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Loftus now a central character

Sport

ON HOME GROUND Conor Loftus is pictured at Downpatrick Head in Ballycastle last week ahead of next Sunday's All Ireland SFC semi-final. Pic: Sportsfile

Conor Loftus’ new role with Mayo has shown a new side to his game

Interview
Mike Finnerty

IT’S a question that is as obvious as it is fascinating.
How has Conor Loftus become one half of Mayo’s Connacht championship-winning midfield during this most unprecedented of GAA seasons?
A fleet-footed wing-forward during his All-Ireland winning minor summer days in 2013, the Crossmolina man was a goalscoring centre-forward less than three years later when Mayo captured the All-Ireland Under-21 title in Ennis.
Since then both Stephen Rochford and James Horan have tried the former basketball ‘point guard’ in a variety of different roles across the Mayo attack, from a sniping corner-forward to a hard-running half-forward.
He’s been Mayo’s free-taker, their super sub (remember his outrageous goal against Derry in the 2017 Qualifiers?) and one of their fall guys on days when things haven’t gone to plan.
But a senior inter-county midfielder? Not so much.
Even the man himself smiles and allows himself a little chuckle when you ask how he’s ended up here — as Mattie Ruane’s ‘wing-man’ in the Mayo engine-room.
“I suppose I started playing midfield with the club this year, I was midfield with the club last year as well, and I’ve been enjoying it,” the EBS advisor, who stands just over 6’ tall, told The Mayo News.
“You’ve a lot of freedom out there, you can use your skill-set a bit more, and it’s been enjoyable. It’s been a step-by-step process; I played there with the club, came back with Mayo, a few of the lads were injured at the time, a few lads hadn’t finished up with their clubs, so I got a couple of training sessions at midfield.
“Luckily enough for me, they’re sticking with it.”
There were times last year when we wondered was the freestyling forward from Crossmolina town still on Horan’s panel — because Loftus was both out of sight and out of mind.
He wasn’t togged when Mayo won the National League title at Croke Park.
While his three championship appearances came as a substitute in the defeat to Roscommon before he started centre-forward against both Down and Armagh, scoring a crucial goal in Newry and kicking a few points from play and frees.
And that was that.
When push came to shove in Mayo’s last five games of the season, ‘Lofty’ was nowhere to be seen. We wondered was it another injury or just a loss of form; either way he had become one of the forgotten men.
Cast your mind back to this spring and Loftus’ role as an impact sub looked set to resume as he made cameo appearances in the league defeats to Dublin and Monaghan, and during the win over Meath. He worked hard and seemed eager, but he didn’t score and his Mayo career seemed to be at a crossroads.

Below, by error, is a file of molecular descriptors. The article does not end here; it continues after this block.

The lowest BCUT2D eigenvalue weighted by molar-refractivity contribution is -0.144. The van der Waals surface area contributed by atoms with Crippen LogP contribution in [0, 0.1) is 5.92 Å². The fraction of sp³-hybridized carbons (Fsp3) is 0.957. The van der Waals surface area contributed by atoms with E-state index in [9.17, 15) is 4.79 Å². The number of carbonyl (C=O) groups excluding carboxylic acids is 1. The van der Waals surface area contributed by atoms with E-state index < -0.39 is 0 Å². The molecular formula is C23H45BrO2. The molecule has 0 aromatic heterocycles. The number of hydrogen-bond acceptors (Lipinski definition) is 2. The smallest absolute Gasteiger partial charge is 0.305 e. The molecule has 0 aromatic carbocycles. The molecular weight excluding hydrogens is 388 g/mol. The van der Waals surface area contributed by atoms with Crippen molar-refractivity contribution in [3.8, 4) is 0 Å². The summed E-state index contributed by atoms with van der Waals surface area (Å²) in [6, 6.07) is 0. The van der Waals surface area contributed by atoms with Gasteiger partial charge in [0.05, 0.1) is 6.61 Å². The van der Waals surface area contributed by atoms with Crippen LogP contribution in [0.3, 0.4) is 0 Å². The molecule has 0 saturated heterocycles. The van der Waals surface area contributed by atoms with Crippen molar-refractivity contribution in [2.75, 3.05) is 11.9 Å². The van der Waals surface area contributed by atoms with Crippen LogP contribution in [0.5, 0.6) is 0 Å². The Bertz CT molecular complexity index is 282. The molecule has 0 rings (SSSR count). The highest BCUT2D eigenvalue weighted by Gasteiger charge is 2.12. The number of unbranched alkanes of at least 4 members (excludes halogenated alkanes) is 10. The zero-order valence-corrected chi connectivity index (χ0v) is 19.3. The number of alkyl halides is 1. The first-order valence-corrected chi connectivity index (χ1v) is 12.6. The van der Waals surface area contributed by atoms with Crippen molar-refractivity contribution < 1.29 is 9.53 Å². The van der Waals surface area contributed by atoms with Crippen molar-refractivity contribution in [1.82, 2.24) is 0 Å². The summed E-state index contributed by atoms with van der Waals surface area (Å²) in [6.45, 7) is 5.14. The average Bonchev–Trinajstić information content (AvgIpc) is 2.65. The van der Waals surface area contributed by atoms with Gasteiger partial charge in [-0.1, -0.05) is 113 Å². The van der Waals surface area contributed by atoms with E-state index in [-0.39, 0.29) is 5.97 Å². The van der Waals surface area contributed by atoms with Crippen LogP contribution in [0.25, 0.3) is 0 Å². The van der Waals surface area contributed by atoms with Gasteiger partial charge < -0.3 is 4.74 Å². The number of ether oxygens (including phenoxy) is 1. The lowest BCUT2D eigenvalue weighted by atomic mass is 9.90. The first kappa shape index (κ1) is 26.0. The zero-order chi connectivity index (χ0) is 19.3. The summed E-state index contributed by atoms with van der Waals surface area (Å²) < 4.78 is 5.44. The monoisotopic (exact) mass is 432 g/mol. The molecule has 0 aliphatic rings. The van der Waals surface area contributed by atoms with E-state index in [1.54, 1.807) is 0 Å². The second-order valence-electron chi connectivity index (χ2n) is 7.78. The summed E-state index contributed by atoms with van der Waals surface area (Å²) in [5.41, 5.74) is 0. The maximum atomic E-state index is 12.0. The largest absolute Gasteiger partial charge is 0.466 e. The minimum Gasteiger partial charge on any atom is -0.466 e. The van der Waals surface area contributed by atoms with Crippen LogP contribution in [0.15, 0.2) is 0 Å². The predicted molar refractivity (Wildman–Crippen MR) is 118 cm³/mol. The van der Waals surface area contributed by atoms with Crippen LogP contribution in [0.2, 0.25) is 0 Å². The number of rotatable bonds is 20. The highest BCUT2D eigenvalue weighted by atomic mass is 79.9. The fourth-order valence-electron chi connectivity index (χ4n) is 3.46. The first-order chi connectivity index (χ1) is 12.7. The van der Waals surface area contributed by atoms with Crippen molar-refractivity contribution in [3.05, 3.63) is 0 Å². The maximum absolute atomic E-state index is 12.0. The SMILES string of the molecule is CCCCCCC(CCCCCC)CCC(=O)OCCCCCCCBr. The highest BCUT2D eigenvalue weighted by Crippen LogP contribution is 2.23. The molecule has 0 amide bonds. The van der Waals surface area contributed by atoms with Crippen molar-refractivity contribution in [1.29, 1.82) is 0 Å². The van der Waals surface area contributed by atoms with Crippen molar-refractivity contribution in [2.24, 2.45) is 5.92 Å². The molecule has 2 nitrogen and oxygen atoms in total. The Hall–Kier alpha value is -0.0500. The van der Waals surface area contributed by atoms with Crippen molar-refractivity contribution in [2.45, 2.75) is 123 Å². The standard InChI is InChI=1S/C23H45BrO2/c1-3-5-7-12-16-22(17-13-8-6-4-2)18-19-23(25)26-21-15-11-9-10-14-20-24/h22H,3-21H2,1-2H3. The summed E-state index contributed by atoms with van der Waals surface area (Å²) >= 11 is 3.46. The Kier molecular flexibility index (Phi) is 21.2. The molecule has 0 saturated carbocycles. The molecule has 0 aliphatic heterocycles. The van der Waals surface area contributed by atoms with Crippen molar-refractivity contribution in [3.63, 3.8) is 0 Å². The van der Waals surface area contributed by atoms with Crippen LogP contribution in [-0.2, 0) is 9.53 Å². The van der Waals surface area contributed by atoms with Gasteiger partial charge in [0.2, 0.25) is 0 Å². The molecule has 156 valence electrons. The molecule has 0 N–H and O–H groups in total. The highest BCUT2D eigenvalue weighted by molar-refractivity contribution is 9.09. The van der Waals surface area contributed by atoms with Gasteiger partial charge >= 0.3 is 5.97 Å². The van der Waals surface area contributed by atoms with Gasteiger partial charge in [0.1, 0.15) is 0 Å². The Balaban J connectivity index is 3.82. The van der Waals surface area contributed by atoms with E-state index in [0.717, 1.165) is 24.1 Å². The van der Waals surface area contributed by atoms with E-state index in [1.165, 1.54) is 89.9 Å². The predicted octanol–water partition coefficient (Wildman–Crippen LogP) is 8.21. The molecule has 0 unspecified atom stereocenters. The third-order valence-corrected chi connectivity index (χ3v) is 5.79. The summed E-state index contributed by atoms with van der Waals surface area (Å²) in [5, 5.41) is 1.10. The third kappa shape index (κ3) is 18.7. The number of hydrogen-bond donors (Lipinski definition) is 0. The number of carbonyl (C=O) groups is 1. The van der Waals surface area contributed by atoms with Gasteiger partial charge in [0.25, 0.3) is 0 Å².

Then Covid-19 hit and the GAA season went into hibernation.
It would be seven and a half months before Mayo played again; but when they did Conor Loftus was wearing the number 9 jersey. All had changed, changed utterly.
“From my point of view, every time I go out there I just try to bring as much energy and pace as I can, and a massive work-rate up,” he explained. “To use a soccer term, to play ‘box-to-box’ up and down the pitch rather than playing between two 45s.
“So I can get up and get a score and get back and help out in defence, and that’s what I am trying to bring. And to pick out passes and progress our play. That’s what I am trying to bring every time I play at midfield to try and make up for the height deficit there.”
You wonder what James Horan has asked of him during his five-game run since the season restarted; it turns out that the message is both simple and extremely effective.
“Just to bring massive work-rate around the middle,” said Loftus. “To bring energy, get up and down, go box-to-box. That you’re helping out in defence when we need it and getting forward supporting the play. Getting off boy’s shoulders and just bringing as much work-rate as you can around the middle.”
‘And when you get to Croke Park, you’re not going to have the hand up to David Clarke asking him to hit you with a kick-out are you?’ we ask, tongue-in-cheek.
“No, we might try a few of them in the next couple of weeks,” smiled Loftus.
Stranger things have happened.

FACTFILE
Name: Conor Loftus
Age: 24
Club: Crossmolina
Occupation: Advisor, EBS Castlebar
Championship debut: London, 2016
Total appearances: 39
Did you know? Conor is a grand-nephew of Dr Mick Loftus, the former GAA President.

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